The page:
The Fed should increase interest rates “in the coming months” if the economy picks up as expected and jobs continue to be generated, Yellen said on Friday, bolstering the case for a rate hike in June or July.

Gold fell 0.8 percent to $1,202.80 per ounce at 0313 GMT, after earlier touching $1,199.60, its lowest since Feb. 17.

U.S. gold was down about one percent at $1,202.20.

The dollar on Monday rose above 111.00 yen for the first time since late April, with the move underpinned by comments from Yellen at the end of last week.

“After $1,200, gold will try to break $1,160,” said William Wong, assistant head of dealing at Wing Fung Precious Metals in Hong Kong.

“I think the market will be quieter today as U.S. and the UK have a holiday. So, after the Asian markets, the prices won’t change much,” Wong added, however.

Bullion has been under pressure since the prospect of an imminent rate hike was indicated by the Fed’s April meeting minutes that were released earlier this month, with key central bank officials consistently supporting an increase.

An increase in rates raises the opportunity cost of holding gold, which does not earn interest.

With the price of gold continuing to hold at near record levels, Australia’s gold miners have switched to mining lower grades while also hedging their exposure to ensure ongoing access to the high price.

The latest quarterly survey by Surbiton Associates found a 2 per cent decline in March quarter gold production to 71 tonnes when compared with the previous quarter.

March quarter output is usually weak due to the industry slowdown for summer holidays and the impact of the cyclone season, which slows output in mines in the country’s north,
“A feature of this last quarter has been the decline in the grade of ore being treated,” Surbiton director Dr Sandra Close said. “This is not unexpected as the gold price in Australian dollar terms increased, due to a recovery in the US dollar price of gold and a weakening of the Australian dollar.

“Many mine operators have the flexibility to trim their grades and still make a reasonable profit.”

Mining lower grade ore gives miners the ability to maintain profitability at times of gold price weakness, since they can then switch to mining higher grade material and still make a profit.
In Australian dollar terms, the gold price high of $A1750 an ounce in mid-February and has mostly held above $A1700 an ounce since earlier this month. The record price for gold in Australian dollar terms was a little over $A1800 an ounce touched in August 2011.

The strong price of gold has encouraged several producers to hedge their position to ensure they can access the higher gold price over the next few years and Newcrest Mining, Evolution Mining, Alkane Resources and Blackham Resources have all launched hedging programs.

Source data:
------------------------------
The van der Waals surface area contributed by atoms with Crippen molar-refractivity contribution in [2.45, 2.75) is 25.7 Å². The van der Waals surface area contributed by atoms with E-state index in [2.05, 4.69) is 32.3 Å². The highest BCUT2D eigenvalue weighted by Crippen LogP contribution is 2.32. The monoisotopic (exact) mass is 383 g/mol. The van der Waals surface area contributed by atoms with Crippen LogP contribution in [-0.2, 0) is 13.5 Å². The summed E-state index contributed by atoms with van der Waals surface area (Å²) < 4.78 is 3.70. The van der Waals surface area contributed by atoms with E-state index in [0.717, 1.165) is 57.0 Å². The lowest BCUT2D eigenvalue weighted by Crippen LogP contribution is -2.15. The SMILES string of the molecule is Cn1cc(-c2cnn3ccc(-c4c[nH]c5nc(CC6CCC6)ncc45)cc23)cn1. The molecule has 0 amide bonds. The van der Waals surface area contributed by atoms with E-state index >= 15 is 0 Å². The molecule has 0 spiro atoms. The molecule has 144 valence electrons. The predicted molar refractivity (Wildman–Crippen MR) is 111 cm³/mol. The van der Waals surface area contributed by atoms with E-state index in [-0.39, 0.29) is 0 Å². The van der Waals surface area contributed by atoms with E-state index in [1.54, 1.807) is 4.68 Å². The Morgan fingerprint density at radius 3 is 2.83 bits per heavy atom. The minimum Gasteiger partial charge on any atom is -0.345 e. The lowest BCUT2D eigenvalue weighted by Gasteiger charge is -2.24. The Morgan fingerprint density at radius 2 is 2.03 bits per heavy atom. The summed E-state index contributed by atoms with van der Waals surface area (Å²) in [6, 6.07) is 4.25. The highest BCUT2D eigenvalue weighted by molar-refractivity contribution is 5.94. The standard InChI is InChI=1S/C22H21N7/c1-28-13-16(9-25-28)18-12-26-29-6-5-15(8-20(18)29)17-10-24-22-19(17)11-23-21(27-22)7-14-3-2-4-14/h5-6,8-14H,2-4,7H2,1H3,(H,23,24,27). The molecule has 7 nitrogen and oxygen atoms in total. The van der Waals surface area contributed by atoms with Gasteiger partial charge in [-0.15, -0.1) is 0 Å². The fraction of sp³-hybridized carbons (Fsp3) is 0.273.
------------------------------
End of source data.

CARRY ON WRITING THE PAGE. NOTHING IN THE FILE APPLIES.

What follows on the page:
In the March quarter, Newcrest’s Cadia mine in NSW emerged as the largest gold producer for the first time, producing 192,024 ounces, followed by Newmont Mining’s Boddington mine at 189,000 ounces, the survey found.

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Conventional wisdom, as expressed by those who have turned very bullish on European and U.S. financial stocks, says the Fed will raise rates in June.

We think a rate rise is a bit more of a possibility than it has been but we won’t really know until jobs and inflation data for May come in next week. Tomorrow, Friday, we will also get revised U.S. GDP figures for the first quarter. Predictions are that number will go from 0.5% to 0.9%. That’s quite a change, but even a jumbo shrimp is still a shrimp.

But, if we were to bet the family farm, we’d say, “Not just yet.” We’re also predicting that at Harvard tomorrow, Fed chairwoman Janet Yellen will soften some rough hawkish edges that have popped up recently in comments by a minority of regional Fed presidents, namely non-voter James Bullard of St, Louis.

Employment numbers, seemingly the big spook in the house, will be issued on June 3 (next Friday). The Consumer Price Index will be released on June 16, too late to have a direct effect on the FOMC meeting of June 14 and 15.

Total nonfarm payroll employment increased by 160,000 in April. Over the prior 12 months, employment growth had averaged 232,000 per month. Unemployment stayed the same at 5.0%. Doesn’t seem like we should be calling Ghostbusters just yet.

As measured by the CME FedWatch probability of a rise, after an initial rise in expectations that a hike is coming, things have quieted down. Check here. http://www.cmegroup.com/trading/interest-rates/countdown-to-fomc.html

Gold is being buffeted by the rising U.S. dollar more than although today a weaker dollar helped. Instead, regular trading activity drove the price down today.

Gold at the moment is an actor in search of a play. There are too many alternatives for making money other than gold. We think that much of the weakness is psychological because silver, platinum and even crazy uncle palladium prospered today.

Gold, however, is imbued with a special kind of holiness in the investment church. When gold does turn the corner, we feel it will turn abruptly and sharply upward.